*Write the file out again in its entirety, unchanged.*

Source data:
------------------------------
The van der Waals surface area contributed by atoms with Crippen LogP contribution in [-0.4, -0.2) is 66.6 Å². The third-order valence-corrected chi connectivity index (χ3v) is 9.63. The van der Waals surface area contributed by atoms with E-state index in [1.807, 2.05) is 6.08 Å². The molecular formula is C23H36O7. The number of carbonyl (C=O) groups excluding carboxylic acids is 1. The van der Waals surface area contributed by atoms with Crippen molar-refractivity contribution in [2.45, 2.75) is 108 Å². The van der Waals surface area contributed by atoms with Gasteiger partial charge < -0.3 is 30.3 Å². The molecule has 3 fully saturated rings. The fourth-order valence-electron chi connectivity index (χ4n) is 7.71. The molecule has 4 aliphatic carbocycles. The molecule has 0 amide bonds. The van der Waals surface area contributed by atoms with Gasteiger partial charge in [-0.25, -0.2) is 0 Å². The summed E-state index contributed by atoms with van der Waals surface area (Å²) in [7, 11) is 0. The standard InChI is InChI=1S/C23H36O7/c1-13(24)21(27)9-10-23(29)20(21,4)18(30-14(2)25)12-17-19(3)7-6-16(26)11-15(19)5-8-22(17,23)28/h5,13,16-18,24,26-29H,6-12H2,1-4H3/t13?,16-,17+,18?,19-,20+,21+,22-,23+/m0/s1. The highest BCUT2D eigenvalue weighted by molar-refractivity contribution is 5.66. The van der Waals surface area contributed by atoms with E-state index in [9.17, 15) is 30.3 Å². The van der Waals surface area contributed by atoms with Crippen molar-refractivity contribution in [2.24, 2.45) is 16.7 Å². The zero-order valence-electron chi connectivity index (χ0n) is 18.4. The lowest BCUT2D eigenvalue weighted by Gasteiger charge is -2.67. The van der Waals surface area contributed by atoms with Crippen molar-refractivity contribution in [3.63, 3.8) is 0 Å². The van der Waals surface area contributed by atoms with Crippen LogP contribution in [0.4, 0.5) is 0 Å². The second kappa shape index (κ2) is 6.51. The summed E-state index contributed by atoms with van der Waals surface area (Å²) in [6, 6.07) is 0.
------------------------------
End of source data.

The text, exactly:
The van der Waals surface area contributed by atoms with Crippen LogP contribution in [-0.4, -0.2) is 66.6 Å². The third-order valence-corrected chi connectivity index (χ3v) is 9.63. The van der Waals surface area contributed by atoms with E-state index in [1.807, 2.05) is 6.08 Å². The molecular formula is C23H36O7. The number of carbonyl (C=O) groups excluding carboxylic acids is 1. The van der Waals surface area contributed by atoms with Crippen molar-refractivity contribution in [2.45, 2.75) is 108 Å². The van der Waals surface area contributed by atoms with Gasteiger partial charge < -0.3 is 30.3 Å². The molecule has 3 fully saturated rings. The fourth-order valence-electron chi connectivity index (χ4n) is 7.71. The molecule has 4 aliphatic carbocycles. The molecule has 0 amide bonds. The van der Waals surface area contributed by atoms with Gasteiger partial charge in [-0.25, -0.2) is 0 Å². The summed E-state index contributed by atoms with van der Waals surface area (Å²) in [7, 11) is 0. The standard InChI is InChI=1S/C23H36O7/c1-13(24)21(27)9-10-23(29)20(21,4)18(30-14(2)25)12-17-19(3)7-6-16(26)11-15(19)5-8-22(17,23)28/h5,13,16-18,24,26-29H,6-12H2,1-4H3/t13?,16-,17+,18?,19-,20+,21+,22-,23+/m0/s1. The highest BCUT2D eigenvalue weighted by molar-refractivity contribution is 5.66. The van der Waals surface area contributed by atoms with E-state index in [9.17, 15) is 30.3 Å². The van der Waals surface area contributed by atoms with Crippen molar-refractivity contribution in [2.24, 2.45) is 16.7 Å². The zero-order valence-electron chi connectivity index (χ0n) is 18.4. The lowest BCUT2D eigenvalue weighted by Gasteiger charge is -2.67. The van der Waals surface area contributed by atoms with Crippen molar-refractivity contribution in [3.63, 3.8) is 0 Å². The van der Waals surface area contributed by atoms with Crippen LogP contribution in [0.4, 0.5) is 0 Å². The second kappa shape index (κ2) is 6.51. The summed E-state index contributed by atoms with van der Waals surface area (Å²) in [6, 6.07) is 0.